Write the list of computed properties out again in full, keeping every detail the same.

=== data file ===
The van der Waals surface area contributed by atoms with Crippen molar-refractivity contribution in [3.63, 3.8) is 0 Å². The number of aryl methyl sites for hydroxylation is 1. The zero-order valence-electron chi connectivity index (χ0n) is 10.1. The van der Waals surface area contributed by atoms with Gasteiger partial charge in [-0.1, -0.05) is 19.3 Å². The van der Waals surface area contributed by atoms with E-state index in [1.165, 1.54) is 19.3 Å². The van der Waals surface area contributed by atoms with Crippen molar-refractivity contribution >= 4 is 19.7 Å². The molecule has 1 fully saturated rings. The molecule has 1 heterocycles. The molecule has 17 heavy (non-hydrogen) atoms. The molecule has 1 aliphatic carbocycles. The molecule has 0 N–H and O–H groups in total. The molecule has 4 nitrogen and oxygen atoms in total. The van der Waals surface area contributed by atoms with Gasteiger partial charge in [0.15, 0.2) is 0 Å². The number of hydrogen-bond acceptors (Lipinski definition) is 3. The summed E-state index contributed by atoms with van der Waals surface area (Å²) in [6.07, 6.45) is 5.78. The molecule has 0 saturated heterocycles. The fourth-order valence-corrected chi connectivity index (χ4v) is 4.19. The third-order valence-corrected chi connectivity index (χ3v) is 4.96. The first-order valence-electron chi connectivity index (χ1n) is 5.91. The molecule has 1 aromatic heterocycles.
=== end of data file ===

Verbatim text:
The van der Waals surface area contributed by atoms with Crippen molar-refractivity contribution in [3.63, 3.8) is 0 Å². The number of aryl methyl sites for hydroxylation is 1. The zero-order valence-electron chi connectivity index (χ0n) is 10.1. The van der Waals surface area contributed by atoms with Gasteiger partial charge in [-0.1, -0.05) is 19.3 Å². The van der Waals surface area contributed by atoms with E-state index in [1.165, 1.54) is 19.3 Å². The van der Waals surface area contributed by atoms with Crippen molar-refractivity contribution >= 4 is 19.7 Å². The molecule has 1 fully saturated rings. The molecule has 1 heterocycles. The molecule has 17 heavy (non-hydrogen) atoms. The molecule has 1 aliphatic carbocycles. The molecule has 0 N–H and O–H groups in total. The molecule has 4 nitrogen and oxygen atoms in total. The van der Waals surface area contributed by atoms with Gasteiger partial charge in [0.15, 0.2) is 0 Å². The number of hydrogen-bond acceptors (Lipinski definition) is 3. The summed E-state index contributed by atoms with van der Waals surface area (Å²) in [6.07, 6.45) is 5.78. The molecule has 0 saturated heterocycles. The fourth-order valence-corrected chi connectivity index (χ4v) is 4.19. The third-order valence-corrected chi connectivity index (χ3v) is 4.96. The first-order valence-electron chi connectivity index (χ1n) is 5.91. The molecule has 1 aromatic heterocycles.